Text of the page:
Democrat defeats incumbent Republican in race for Memphis district attorney

MEMPHIS, Tenn. (AP) — A Democratic attorney who vowed to make abortion trials under Tennessee’s “activation law” an extremely low priority in the county that includes Memphis has defeated the current prosecutor Republican district leader who declined to say whether he would go after the doctors. who performs the process.

Steve Mulroy scored a decisive victory over Shelby County District Attorney Amy Weirich in thursday election after a contentious run that featured clashes over abortion lawsuits, as well as a new state law requiring strict sentences for violent crimes and other issues.

Mulroy takes office on September 1. He said his top priority is consulting with staff to develop strategies to combat violent crime, which is a persistent problem in Memphis.

“I’m really looking forward to meeting the people at the district attorney’s office, both the leaders and the front line attorneys,” he said Friday.

Weirich, a longtime prosecutor, has been a district attorney in Shelby County since 2011. He oversaw successful prosecutions of high-profile cases, such as the murder of NBA player Lorenzen Wright, and developed a program that uses a panel of community members to conduct low-level trials. criminals are held accountable without sending them to jail.

Weirich has also been the center of criticism. She was criticized for the prosecution of Black Lives Matter activist Pamela Moses, who was accused of trying to register to vote illegally. Moses, who had a criminal record, was convicted and sentenced to six years in prison. At the time, legal experts said the sentence was excessive.

In February, a judge vacated the sentence and ordered a new trial after the Tennessee Department of Correction was found to have failed to provide a necessary document in the case. Weirich decided not to proceed with a second trial “in the interests of judicial economy,” he said at the time.

Weirich also accepted a private reprimand for his actions as lead prosecutor in the 2009 trial of Noura Jackson, who was convicted of fatally stabbing her mother more than 50 times.

Weirich had faced a recommendation of public censure on charges that he did not release a key witness statement to the defense until after the trial and that he improperly commented on Jackson’s right to remain silent.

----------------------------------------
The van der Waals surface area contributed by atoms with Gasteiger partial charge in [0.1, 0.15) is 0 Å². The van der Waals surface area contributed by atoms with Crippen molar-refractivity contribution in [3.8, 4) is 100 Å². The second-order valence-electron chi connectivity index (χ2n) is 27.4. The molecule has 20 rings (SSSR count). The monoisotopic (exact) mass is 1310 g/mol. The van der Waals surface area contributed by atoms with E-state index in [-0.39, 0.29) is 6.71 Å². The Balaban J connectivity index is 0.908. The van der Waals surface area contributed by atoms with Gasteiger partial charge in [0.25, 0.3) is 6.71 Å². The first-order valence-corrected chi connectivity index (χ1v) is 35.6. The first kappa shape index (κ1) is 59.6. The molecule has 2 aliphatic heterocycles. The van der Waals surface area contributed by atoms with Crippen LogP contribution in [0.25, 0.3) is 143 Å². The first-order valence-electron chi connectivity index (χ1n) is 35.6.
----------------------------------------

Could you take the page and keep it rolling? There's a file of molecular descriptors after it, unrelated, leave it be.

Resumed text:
Jackson was eventually released from prison after pleading guilty to Alford, allowing the defendant to avoid admitting guilt but acknowledging that there is enough evidence to convict him.

Mulroy, a law professor, civil rights attorney and former federal prosecutor, and Weirich discussed Tennessee’s new “truth in sentencing” law, which requires serving full sentences for several serious crimes, including attempted first-degree murder, manslaughter vehicular traffic resulting from driver intoxication. and car theft.

In an Associated Press interview, Weirich said the law helps ensure justice for victims of violent crime and makes those who break the law more accountable.

In a separate interview with the AP, Mulroy said the law does not reduce crime or provide incentives for incarcerated people to rehabilitate themselves and get credit for work done in prison. The law increases Tennessee’s prison population and budgets, using funds that could be better spent on youth intervention and community re-entry programs, she said.

The candidates also fought for Tennessee’s pending abortion activation law, which could go into effect later this month.

Tennessee’s trigger law would essentially ban all abortions statewide, except in cases where the procedure is necessary to prevent the pregnant person’s death or serious impairment “of a major bodily function.”

The law would make performing an abortion a felony and subject doctors to up to 15 years in prison if convicted.

In the AP interview, Mulroy said the criminal justice system is not the appropriate forum to “handle issues of reproductive choice” and that abortion trials would be an “extremely low priority” for him.

Weirich never said outright whether or not he would prosecute doctors who perform abortions. She said it would be a violation of Tennessee code for her office to “issue a broad, hypothetical statement without an actual charge or case.”

The DA contest is an example of abortion becoming an issue in minor ticket races, including battles for state attorney general. Democrats in Arizona, California, Georgia, Michigan, Minnesota, Nevada, Ohio and elsewhere cast themselves as endorsements against potentially further restrictions on abortion rights, while many Republicans seeking to win or retain seats as top advocates for their states promise to support stricter laws. .

Weirich told supporters Thursday night that he would continue to fight for crime victims and that “it has been a great honor to serve.”


Associated Press reporter Julie Smyth contributed to this report from Columbus, Ohio.

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